We arrived in Gering, Nebraska today where the weather was absolutely beautiful. Since we arrived late in the afternoon, we decided to get up early tomorrow and visit the Historical Landmarks of Scotts Bluff and Chimney Rock. When we got up, the fog was so thick it reminded us of home. We had to wait until around 11:00 before the fog lifted.
I (Debbie) was not really interested in history growing up so I didn’t really know anything about Scotts Bluff, Chimney Rock or the Oregon Trail. I was so in awe of these historical landmarks and the history behind the emigrants who made this 2,000 mile journey. This is what I learned about the Oregon Trail.
The Oregon Trail was much more than a pathway to the state of Oregon; it was the only practical corridor to the entire western United States. The places we now know as Washington, Oregon, California, Nevada, Idaho and Utah would probably not be a part of the United States today were it not for the Oregon Trail. That's because the Trail was the only feasible way for settlers to get across the mountains.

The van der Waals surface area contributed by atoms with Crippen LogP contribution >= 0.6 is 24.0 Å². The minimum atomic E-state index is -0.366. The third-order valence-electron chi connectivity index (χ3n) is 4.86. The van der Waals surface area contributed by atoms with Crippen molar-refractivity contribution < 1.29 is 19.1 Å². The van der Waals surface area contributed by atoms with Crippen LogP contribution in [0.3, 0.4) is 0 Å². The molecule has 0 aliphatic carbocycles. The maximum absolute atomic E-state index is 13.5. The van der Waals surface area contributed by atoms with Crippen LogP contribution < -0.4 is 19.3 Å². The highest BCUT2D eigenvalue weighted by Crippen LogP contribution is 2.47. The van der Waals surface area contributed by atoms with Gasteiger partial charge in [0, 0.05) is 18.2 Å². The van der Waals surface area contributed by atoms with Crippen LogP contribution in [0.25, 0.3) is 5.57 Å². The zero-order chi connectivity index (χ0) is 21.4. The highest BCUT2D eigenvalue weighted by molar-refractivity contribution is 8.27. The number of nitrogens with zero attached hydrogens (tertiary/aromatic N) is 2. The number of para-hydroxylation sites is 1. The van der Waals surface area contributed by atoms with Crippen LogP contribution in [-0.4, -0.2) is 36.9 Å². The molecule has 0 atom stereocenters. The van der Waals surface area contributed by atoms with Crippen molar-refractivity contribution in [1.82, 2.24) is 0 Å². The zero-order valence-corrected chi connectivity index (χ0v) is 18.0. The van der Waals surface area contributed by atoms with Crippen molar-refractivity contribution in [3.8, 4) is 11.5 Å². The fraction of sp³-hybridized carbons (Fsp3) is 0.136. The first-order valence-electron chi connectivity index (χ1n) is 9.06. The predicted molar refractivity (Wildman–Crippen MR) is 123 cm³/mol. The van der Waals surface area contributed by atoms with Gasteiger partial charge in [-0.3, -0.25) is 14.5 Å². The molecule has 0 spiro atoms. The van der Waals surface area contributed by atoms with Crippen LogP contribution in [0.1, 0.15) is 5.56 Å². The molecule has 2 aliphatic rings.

The journey west on the Oregon Trail was exceptionally difficult by today's standards. One in 10 died along the way; many walked the entire two-thousand miles barefoot. The common misperception is that Native Americans were the emigrant's biggest problem en route, but the fact is that most native tribes were quite helpful to the emigrants. The real enemies of the pioneers were cholera, poor sanitation and--surprisingly--accidental gunshots.
The first emigrants to go to Oregon in a covered wagon were Marcus and Narcissa Whitman who made the trip in 1836. But the big wave of western migration did not start until 1843, when about a thousand pioneers made the journey.
That 1843 wagon train, dubbed "the great migration" kicked off a massive move west on the Oregon Trail. Over the next 25 years more than a half million people went west on the Trail. Some went all the way to Oregon's Willamette Valley in search of farmland--many more split off for California in search of gold. The glory years of the Oregon Trail finally ended in 1869, when the transcontinental railroad was completed.